Asia Region Anti-Trafficking Conference
Yesterday we discussed where trafficking happens, the contributing factors that give rise to the exploitation and the resulting impact. Today we explored the challenges and devised roadmaps for addressing them.
Breaking into specific areas of expertise for in-depth discussion, collectively we looked at the different avenues for disrupting human trafficking:
The Legal Route
Prevention and Building Resilient Communities
Social Enterprise and Freedom Businesses
Engaging with the Business Sector and Supply Chains
In each group we continued the process of collective learning, sharing specialised knowledge of the area to discuss where we want to see future efforts focused and how we see the fight against human trafficking progressing.
Building roadmaps, everyone started with the question: what do we do next?
Some of the suggested signposts for future anti-trafficking work included:
Building capacity and awareness at grassroots level
More research to drive evidence-based policy
The use of supply chain technology such as LabourLink to give workers a direct channel of communication with companies to report exploitation
Job creation aimed at family members, rather than survivors of trafficking, during recovery
Using the legal system to support whatever conception of justice makes the individual victim feel whole – whether it is compensation, public accountability or moving on with their lives.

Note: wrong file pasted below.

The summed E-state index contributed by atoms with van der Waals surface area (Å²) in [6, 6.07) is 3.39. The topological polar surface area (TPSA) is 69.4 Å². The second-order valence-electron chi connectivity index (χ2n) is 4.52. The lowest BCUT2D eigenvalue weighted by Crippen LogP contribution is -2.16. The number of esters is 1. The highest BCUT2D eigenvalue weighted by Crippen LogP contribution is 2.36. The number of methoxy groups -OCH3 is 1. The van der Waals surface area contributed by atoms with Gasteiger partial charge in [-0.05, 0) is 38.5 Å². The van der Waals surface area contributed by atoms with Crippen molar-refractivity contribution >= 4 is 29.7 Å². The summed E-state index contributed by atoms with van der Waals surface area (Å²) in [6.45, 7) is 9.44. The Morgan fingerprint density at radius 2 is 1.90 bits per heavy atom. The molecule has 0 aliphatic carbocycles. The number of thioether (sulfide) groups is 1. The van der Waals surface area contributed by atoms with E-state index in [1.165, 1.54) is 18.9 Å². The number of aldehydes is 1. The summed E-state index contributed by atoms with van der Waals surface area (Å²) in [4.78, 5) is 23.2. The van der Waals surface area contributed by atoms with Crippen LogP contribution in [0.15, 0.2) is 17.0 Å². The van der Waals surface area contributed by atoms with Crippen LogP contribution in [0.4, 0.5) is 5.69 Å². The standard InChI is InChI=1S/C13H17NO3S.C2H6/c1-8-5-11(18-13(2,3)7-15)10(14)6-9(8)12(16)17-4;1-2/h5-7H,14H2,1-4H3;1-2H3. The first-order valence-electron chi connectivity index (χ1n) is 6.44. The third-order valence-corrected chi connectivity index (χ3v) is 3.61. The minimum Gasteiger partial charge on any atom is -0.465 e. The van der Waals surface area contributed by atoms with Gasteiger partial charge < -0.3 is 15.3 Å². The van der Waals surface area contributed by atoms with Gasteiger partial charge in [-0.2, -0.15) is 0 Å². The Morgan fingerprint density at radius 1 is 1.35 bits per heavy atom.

Roadmap from the Prevention and Building Resilient Communities group
Asked what they took away from the conference and what they learnt, participants noted:
The time was practical and valuable not only to learn new perspectives on potential solutions, but also to surface and agree on joint initiatives that we could implement to close some of the gaps. As a result, coming out of my working group I now have more work to do, but with the momentum of new ideas and new partners.
I learnt that there is work being done to look at more sustainable employment options outside of manufacturing and trades… And hand in hand with that, more about the challenges in ensuring a trauma-based care approach can be managed within a corporate partnership/role…
I think one of my takeaways is that Indonesia has a lot of work to do – we are a desert of resources for trafficking response. My goal is to have a whole table of Indonesians at the next ARAT. I was also encouraged by the many creative ways different sectors are combatting trafficking and how we can collaborate together.
I appreciated how Carolyn said that we can collaborate with people we don’t like or trust.
Roadmap devised by the Legal group on the future actions they plan on taking.